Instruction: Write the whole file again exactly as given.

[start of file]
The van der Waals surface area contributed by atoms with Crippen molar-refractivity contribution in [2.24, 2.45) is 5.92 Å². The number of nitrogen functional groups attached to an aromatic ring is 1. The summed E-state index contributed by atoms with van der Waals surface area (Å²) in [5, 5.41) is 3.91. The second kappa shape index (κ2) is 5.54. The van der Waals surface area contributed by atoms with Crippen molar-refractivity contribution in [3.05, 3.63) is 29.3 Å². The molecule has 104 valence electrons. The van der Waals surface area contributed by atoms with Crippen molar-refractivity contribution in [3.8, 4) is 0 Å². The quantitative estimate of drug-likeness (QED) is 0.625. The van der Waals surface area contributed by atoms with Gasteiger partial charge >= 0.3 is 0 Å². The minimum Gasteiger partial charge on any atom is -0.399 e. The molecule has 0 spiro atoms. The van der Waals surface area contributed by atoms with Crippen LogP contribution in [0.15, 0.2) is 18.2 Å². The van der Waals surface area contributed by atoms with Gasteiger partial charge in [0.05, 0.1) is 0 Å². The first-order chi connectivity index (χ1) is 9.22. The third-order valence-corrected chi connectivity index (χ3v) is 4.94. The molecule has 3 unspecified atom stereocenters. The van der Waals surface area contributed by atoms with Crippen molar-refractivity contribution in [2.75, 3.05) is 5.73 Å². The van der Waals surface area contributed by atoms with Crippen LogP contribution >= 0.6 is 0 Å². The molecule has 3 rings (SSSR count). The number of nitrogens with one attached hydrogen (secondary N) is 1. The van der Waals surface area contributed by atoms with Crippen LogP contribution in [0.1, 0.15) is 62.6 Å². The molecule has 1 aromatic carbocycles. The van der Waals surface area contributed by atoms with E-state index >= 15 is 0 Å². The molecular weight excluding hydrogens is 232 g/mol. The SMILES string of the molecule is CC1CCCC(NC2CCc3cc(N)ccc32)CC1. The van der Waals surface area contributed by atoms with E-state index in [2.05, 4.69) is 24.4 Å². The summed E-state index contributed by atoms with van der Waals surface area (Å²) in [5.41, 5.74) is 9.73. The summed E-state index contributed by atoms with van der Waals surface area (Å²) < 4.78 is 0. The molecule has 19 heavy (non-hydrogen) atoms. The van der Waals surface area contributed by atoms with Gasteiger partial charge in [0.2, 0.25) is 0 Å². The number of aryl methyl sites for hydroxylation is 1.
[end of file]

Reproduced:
The van der Waals surface area contributed by atoms with Crippen molar-refractivity contribution in [2.24, 2.45) is 5.92 Å². The number of nitrogen functional groups attached to an aromatic ring is 1. The summed E-state index contributed by atoms with van der Waals surface area (Å²) in [5, 5.41) is 3.91. The second kappa shape index (κ2) is 5.54. The van der Waals surface area contributed by atoms with Crippen molar-refractivity contribution in [3.05, 3.63) is 29.3 Å². The molecule has 104 valence electrons. The van der Waals surface area contributed by atoms with Crippen molar-refractivity contribution in [3.8, 4) is 0 Å². The quantitative estimate of drug-likeness (QED) is 0.625. The van der Waals surface area contributed by atoms with Gasteiger partial charge >= 0.3 is 0 Å². The minimum Gasteiger partial charge on any atom is -0.399 e. The molecule has 0 spiro atoms. The van der Waals surface area contributed by atoms with Crippen LogP contribution in [0.15, 0.2) is 18.2 Å². The van der Waals surface area contributed by atoms with Gasteiger partial charge in [0.05, 0.1) is 0 Å². The first-order chi connectivity index (χ1) is 9.22. The third-order valence-corrected chi connectivity index (χ3v) is 4.94. The molecule has 3 unspecified atom stereocenters. The van der Waals surface area contributed by atoms with Crippen molar-refractivity contribution in [2.75, 3.05) is 5.73 Å². The van der Waals surface area contributed by atoms with Crippen LogP contribution >= 0.6 is 0 Å². The molecule has 3 rings (SSSR count). The number of nitrogens with one attached hydrogen (secondary N) is 1. The van der Waals surface area contributed by atoms with Crippen LogP contribution in [0.1, 0.15) is 62.6 Å². The molecule has 1 aromatic carbocycles. The van der Waals surface area contributed by atoms with E-state index >= 15 is 0 Å². The molecular weight excluding hydrogens is 232 g/mol. The SMILES string of the molecule is CC1CCCC(NC2CCc3cc(N)ccc32)CC1. The van der Waals surface area contributed by atoms with E-state index in [2.05, 4.69) is 24.4 Å². The summed E-state index contributed by atoms with van der Waals surface area (Å²) in [5.41, 5.74) is 9.73. The summed E-state index contributed by atoms with van der Waals surface area (Å²) < 4.78 is 0. The molecule has 19 heavy (non-hydrogen) atoms. The van der Waals surface area contributed by atoms with Gasteiger partial charge in [0.2, 0.25) is 0 Å². The number of aryl methyl sites for hydroxylation is 1.